Canadian job gains in May best since 2002
All employment gains in May among private-sector employees, StatsCan says
Canada's economy had its best month for job creation in more than a decade last month, adding 95,000 new jobs, according to Statistics Canada.
A consensus of economists had been expecting Canada to create only about 15,000 jobs during the month.
The gain reported Friday was more than three times as much as the most optimistic expectation among closely watched economists.
'It is equivalent to the U.S. adding over one million jobs in a single month.'—Scotiabank
"All of the employment gains in May were among private-sector employees, offsetting losses over the previous two months for this group," the data agency said.
The large gain pushed unemployment down a tenth of a percentage point to 7.1 per cent. The strong showing was one of the best headline numbers on record. The last time more jobs were created in any given month was August 2002, when the economy cranked out 95,100 new positions.
Although he cautioned that the monthly data can often vary wildly from month to month, Finance Minister Jim Flaherty said "May job’s numbers are a good sign that our economic policies are helping steer the economy in the right direction.
"Even better, the jobs created in May were mainly full time and in the private sector – the types of jobs that will help support a sustained recovery," Flaherty said.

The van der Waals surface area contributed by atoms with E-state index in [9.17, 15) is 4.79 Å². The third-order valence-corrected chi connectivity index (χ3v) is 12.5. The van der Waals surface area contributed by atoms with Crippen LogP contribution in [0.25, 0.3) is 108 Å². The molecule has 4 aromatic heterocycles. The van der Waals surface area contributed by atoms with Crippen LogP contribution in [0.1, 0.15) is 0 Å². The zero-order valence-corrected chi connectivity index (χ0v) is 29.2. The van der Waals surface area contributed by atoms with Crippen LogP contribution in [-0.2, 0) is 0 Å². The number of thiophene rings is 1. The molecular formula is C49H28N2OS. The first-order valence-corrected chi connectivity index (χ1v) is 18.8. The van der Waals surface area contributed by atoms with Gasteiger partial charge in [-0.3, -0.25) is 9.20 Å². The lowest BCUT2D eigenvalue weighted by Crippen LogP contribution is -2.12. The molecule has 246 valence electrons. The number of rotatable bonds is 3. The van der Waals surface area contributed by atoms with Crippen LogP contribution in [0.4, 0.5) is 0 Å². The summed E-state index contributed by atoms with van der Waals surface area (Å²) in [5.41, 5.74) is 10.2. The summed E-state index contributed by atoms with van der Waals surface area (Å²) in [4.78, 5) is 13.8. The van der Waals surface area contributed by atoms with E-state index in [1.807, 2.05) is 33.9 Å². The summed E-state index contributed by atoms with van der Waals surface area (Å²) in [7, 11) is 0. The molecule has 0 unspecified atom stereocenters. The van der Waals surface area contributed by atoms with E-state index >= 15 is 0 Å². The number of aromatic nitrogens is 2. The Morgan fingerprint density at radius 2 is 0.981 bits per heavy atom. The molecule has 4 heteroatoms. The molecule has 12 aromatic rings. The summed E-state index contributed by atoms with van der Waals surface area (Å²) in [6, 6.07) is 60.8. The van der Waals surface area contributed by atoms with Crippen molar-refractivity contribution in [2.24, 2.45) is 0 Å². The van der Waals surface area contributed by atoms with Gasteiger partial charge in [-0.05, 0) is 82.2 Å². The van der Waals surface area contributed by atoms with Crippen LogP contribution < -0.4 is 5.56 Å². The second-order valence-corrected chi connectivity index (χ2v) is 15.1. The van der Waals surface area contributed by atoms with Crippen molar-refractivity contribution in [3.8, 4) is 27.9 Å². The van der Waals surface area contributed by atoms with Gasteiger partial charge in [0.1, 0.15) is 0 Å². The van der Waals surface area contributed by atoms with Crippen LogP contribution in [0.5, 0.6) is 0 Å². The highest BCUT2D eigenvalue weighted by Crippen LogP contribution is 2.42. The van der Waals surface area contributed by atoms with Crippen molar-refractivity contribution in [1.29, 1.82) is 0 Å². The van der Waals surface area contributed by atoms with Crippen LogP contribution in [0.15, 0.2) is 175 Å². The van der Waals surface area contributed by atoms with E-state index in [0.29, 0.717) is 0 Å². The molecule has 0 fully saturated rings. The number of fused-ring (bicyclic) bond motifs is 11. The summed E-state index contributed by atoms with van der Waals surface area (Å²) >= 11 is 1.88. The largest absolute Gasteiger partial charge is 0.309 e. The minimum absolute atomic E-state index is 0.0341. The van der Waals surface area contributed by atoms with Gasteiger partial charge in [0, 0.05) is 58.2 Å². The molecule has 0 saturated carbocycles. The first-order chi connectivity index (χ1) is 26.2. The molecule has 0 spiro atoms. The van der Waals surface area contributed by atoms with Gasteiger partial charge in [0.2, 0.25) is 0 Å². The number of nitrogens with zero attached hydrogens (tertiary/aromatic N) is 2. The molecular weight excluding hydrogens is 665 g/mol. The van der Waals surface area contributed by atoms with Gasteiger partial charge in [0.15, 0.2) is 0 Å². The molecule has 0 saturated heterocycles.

Others reacted even more positively to the strong showing.
"Canada's job gain … is simply stunning on the headline and most of the details," Scotiabank economists Derek Holt and Dov Ziegler said in a note. "It is equivalent to the U.S. adding over one million jobs in a single month."
The two were especially heartened by an uptick in the number of jobs for young people. There were 54,000 more people between ages of 15 and 24 with jobs last month.
Ziegler and Holt added in their note: "We don’t yet have colour on why the May hiring market was so much stronger than normal for youths, but we’ll take it. 'Europe, send your youth to Canada' may be the underlying message!"
Others were more cautious. As BMO economist Doug Porter noted, "Before racing to conclusions that the economy is suddenly on a tear, note that the spectacular monthly gain simply offsets a prolonged period of softness in Canadian jobs to start the year."
Indeed, a deeper look into the numbers shows the gain was not entirely broad-based.
Construction industry leads gains
By sector, the construction industry added 42,700 new jobs during the month — almost half of the total.
Regionally, Ontario, Quebec and Alberta accounted for almost all of the gains, as four of the other seven provinces reported job losses last month. Every province from Manitoba eastward saw its jobless rate drop, while the three western provinces reported somewhat higher jobless rates.
"No question this is a staggering report, which puts a much healthier glow on the outlook for Canadian growth," Porter said. "[But] even with the big move, the three-month trend is actually a bit below average for job growth."
"Shiny, sparkly headline, dull, dreary trend," Porter noted.